Daily Archives: January 30, 2011

A Tour of Ireland ~ Episode 18

The episode today will be light as I am under self imposed short visits to the laptop until my eye has well and truly settled.  I would hate to undo all the good work.  I also want time to explore and enjoy once more, the detail in the great outdoors.


The gentle rolling hills of the SLIEVE BLOOM MOUNTAINS rise from the central plains of Ireland, forming a natural link between Counties Laois and Offaly. They are at the cross-roads of Ireland half-way between Galway and Dublin, Belfast and Cork, and Donegal and Rosslare. Their central location makes the Slieve Bloom area ideal as an interesting place to break your journey when en-route to other parts of Ireland.

Laoise was partially covered at the end of Episode 8 but I missed this excellent link first time round.

Mountmellick was a settlement in the fifteenth century. Situated on a narrow river called the Owenass (river of the falls). The Society of Friends (The Quakers) came in 1657 led by William Edmundson, they saw a future for this settlement and built it into a town. This town was to grow to eight thousand people. With twenty-seven industries which included Breweries, Distillery, Woollen Mills, Cotton, Tanneries and Glass, it was a boomtown in the late nineteenth century.  The Woollen Mills employed two thousand people, thus Mountmellick became known as the Manchester of Ireland.  In 1851 the first Sugar Beet Factory in Ireland opened in Mountmellick.

Today the factories are gone, Mountmellick has a population of circa 3,000, and the town is small enough to retain the charms of Irish rural life, while large enough to provide many “urban” services such as transport, education and sports facilities.  I may have covered Mountmellick Embroidery in the Craft work posts but here you will find information on this particular white work embroidery.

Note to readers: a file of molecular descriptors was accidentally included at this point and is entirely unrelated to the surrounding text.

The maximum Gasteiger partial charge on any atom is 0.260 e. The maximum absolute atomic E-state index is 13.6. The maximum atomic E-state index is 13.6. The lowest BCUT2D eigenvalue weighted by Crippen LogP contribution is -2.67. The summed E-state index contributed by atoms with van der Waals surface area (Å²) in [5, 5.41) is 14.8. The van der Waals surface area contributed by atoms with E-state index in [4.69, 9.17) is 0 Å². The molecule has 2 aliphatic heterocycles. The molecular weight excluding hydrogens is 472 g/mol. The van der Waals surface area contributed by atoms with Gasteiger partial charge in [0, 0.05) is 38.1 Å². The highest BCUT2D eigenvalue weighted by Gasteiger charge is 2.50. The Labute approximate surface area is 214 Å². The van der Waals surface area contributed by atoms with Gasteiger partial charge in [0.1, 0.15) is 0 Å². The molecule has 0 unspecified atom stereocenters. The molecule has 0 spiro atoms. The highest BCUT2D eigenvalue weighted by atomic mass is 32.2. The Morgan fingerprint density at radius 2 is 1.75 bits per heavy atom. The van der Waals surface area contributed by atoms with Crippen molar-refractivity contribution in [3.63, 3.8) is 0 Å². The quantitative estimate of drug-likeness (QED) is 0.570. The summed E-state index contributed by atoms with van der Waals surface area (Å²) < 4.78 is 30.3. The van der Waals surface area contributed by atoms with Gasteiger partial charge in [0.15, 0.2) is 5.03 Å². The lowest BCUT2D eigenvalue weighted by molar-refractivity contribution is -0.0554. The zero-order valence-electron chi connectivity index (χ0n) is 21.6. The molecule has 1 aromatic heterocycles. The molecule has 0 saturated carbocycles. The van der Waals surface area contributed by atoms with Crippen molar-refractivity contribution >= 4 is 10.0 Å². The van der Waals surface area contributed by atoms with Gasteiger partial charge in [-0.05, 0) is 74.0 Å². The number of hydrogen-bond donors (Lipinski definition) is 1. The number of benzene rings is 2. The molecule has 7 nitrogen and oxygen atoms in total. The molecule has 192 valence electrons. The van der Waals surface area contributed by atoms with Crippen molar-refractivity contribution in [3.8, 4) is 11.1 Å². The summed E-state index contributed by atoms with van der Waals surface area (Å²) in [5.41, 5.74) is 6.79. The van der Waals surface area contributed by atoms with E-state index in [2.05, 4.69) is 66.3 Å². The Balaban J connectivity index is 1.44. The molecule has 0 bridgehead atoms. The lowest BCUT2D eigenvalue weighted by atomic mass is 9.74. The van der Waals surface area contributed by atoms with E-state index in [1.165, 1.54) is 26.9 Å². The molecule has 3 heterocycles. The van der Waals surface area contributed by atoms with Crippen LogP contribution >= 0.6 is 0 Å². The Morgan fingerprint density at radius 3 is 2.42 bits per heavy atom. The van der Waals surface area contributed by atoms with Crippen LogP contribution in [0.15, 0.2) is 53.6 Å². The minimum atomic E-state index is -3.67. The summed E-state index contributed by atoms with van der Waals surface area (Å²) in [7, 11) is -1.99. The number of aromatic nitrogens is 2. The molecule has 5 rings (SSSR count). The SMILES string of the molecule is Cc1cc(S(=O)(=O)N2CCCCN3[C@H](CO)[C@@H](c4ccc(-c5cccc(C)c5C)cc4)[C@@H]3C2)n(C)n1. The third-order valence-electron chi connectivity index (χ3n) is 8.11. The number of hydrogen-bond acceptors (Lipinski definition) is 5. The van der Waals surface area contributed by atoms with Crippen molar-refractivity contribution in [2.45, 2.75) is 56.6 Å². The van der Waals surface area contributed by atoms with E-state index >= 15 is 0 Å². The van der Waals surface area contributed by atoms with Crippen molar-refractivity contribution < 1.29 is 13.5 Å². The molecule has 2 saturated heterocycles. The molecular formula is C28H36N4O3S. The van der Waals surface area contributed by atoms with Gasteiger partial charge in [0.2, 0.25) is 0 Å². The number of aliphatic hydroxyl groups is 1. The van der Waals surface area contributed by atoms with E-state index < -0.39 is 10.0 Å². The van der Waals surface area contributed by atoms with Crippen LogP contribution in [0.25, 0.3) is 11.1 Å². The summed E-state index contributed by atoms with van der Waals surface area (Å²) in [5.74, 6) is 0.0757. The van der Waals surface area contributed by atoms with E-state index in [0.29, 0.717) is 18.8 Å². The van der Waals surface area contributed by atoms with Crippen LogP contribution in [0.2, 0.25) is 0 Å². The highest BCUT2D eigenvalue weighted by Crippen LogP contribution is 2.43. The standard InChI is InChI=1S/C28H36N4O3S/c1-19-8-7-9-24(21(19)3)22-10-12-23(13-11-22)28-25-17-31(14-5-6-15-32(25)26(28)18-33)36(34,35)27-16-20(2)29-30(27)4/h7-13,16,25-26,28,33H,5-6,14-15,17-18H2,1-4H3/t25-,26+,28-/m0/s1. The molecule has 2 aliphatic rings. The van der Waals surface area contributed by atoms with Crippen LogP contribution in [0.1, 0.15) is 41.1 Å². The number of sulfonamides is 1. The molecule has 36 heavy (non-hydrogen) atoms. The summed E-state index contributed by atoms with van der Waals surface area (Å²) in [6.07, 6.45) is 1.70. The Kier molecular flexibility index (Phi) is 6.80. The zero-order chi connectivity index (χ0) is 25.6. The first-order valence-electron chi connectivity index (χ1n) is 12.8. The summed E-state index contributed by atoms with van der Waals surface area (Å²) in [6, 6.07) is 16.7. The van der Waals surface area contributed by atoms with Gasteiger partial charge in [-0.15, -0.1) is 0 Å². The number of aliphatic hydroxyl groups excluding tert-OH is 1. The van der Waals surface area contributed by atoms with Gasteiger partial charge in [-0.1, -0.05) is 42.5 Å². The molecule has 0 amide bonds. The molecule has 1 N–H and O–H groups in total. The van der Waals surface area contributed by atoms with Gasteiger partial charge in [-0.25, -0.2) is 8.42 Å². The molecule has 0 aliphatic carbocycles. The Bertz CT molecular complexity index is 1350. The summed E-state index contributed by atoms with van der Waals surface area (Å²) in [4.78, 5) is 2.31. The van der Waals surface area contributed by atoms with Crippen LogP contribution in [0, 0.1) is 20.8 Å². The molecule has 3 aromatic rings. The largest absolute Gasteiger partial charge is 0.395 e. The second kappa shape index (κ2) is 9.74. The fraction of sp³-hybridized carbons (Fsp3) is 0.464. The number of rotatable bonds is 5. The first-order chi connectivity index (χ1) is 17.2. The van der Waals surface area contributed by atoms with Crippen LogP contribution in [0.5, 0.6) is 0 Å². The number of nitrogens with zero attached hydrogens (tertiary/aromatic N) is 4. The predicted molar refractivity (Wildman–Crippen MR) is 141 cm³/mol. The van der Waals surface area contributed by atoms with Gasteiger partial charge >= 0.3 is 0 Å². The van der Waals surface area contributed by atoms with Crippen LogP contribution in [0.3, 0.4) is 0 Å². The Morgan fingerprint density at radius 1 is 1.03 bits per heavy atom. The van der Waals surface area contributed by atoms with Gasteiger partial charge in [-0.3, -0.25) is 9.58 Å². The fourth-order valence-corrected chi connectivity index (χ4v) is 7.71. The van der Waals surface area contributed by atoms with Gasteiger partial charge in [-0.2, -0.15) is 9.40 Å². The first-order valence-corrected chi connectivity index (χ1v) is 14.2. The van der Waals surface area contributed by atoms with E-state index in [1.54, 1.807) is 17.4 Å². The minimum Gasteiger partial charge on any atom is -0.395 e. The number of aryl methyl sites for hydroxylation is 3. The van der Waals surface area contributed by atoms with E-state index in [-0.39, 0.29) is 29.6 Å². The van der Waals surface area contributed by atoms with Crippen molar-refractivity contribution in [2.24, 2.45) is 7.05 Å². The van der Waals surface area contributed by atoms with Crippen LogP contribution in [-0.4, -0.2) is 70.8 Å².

Portlaoise, is the county town of County Laois  The present town originated as a settlement around the old fort, “Fort of Leix” or “Fort Protector”, the remains of which can still be seen in the town centre.  The town proper was established by an act of Parliament during the reign of Queen Mary of England in 1557. The English renamed the town Maryborough and the county was named “Queen’s County” in her honour.

Rock of Dunamaise Portlaoisemight be worth a little time.


Tullamore, the capital of County Offaly, is the third largest town in the Midlands. The town’s name derives from Tulach Mhór meaning ‘big hill’, in the heart of Ireland’s finest grain growing region, surrounded by mountains, bogs and rich agricultural land providing both the fine barley and pure water essential to the creation of good whiskey.  It has given its name to the famous Tullamore Dew.  The distillery and the town prospered throughout the 19th century. The Grand Canal, that connects Tullamore with Dublin, was the main thoroughfare through the town and vitally important in bringing goods and materials to the town and distributing the whiskey to wider markets.

The legendary Irish whiskey can be traced back to 1829 when the Tullamore Distillery was founded in Tullamore, County Offaly by Michael Molloy.  Daniel E Williams was the major influence on the development of the distillery. His initials, D-E-W, inspired the whiskey to be named ‘Tullamore Dew’ with the original slogan “Give every man his Dew” still in use today.

There is more to Birr Castle & Gardens than it’s famous Box hedges and Giant Telescope.